OLD ENGLISH TAROT: Five of Coins

Heavy

“The road is long…” The Hollies sang; Martin switched off the radio. He hated “He Ain’t Heavy, He’s My Brother”. It brought back memories of blasts and mud and death. Memories of Arthur, the brother who’d been so heavy Martin had buckled under his weight; so heavy Martin’s feet had dragged through the mud, surrounded by the deafening roar of bombs. Martin had tried to crawl, but Arthur had been so heavy…

Martin wiped off a tear and tried not to think about war things. The road was long and barren. He headed west in his 1969 Chevy and the sun was in his eyes, glaring at him, judging him for not bearing Arthur. He turned the radio back on, relieved the song had ended. The sun, harsh and unforgiving disappeared into the horizon. The first stars pierced the dark blue sky. 

Martin turned on the headlights. Led Zeppelin was singing about going to California. He liked the song and turned the up volume. He too was going to California. More stars sprinkled the darkening sky as Martin drove on. 

Up ahead, a figure appeared trudging alongside the road, head bent, as if weighed down by a great burden. Martin slowed down, deliberating whether to offer a ride or move on. As he approached, Martin distinguished a man in olive-drab uniform, much like the one he’d worn thirty years ago. Martin’s breath hitched, there was something familiar about the figure. 

The figure stopped and faced the road as the Chevy crawled. Martin met the figure’s eyes and his heart skipped a beat. His first instinct was to floor it and get the hell out of there, but his legs disobeyed and hit the brakes instead. He watched, frozen, as the figure opened the door and climbed into the passenger seat.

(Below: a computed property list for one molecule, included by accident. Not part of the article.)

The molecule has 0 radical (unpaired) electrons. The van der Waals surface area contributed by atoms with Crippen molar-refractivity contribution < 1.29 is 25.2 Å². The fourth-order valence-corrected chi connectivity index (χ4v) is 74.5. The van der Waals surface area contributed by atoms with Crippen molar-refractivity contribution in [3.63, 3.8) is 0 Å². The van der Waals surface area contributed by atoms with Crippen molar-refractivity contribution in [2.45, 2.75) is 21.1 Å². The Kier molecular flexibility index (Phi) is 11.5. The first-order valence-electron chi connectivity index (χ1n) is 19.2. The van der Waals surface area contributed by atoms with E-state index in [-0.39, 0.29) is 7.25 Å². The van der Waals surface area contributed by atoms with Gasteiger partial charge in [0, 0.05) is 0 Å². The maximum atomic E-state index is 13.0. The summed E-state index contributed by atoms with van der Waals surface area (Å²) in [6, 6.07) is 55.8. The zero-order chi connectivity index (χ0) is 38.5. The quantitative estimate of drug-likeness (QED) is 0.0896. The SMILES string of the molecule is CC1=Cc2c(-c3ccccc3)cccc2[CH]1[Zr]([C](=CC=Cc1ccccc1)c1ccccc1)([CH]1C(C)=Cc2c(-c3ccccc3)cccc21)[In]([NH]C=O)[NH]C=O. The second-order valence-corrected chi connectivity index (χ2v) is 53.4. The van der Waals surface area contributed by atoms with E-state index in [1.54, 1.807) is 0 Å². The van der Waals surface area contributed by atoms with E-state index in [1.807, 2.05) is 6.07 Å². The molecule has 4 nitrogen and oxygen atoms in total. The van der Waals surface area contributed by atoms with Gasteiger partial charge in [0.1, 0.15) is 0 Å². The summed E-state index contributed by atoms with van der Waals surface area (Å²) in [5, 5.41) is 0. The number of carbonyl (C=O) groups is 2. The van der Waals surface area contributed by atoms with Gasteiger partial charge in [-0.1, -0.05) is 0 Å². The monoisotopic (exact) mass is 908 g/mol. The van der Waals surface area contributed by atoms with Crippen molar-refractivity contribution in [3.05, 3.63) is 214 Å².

“Thank you for stopping,” the man said. 

Martin stared, lips quivering. 

“I’m Arthur,” the man, no older than twenty-two, continued, “I’m heading home.”

Martin gripped the steering wheel and stared at Arthur, the Arthur, sitting beside him. Arthur had died thirty years before, yet here he was, as if not a day had passed. 

“How?” Martin bleated, “How are you here? You’re dead.”

Arthur smiled a warm embracing smile, but Martin only saw resentment in that smile as the guilt and burden welled up inside him. A guilt he’d spent thirty years trying to shrug off his shoulders.

“I left you!” Martin sobbed, “I left you to die!”

Tears streamed down Martin’s cheeks and he repeated the same phrase over and over through his sobs, chest heaving, face buried in his trembling hands. 

“You didn’t leave me,” Arthur replied, “I slipped off you, I was weighing you down. I’m home now, Marty, let me go.”

Arthur put a hand on Martin’s shoulder, the warmth passed through him, calming him, and, as Arthur removed his hand, he took Martin’s burden with him.

“Thank you,” Martin whispered. 

He lifted his gaze; he was still on the long stretch of highway with the sun blazing through the windshield and The Hollies on the radio.

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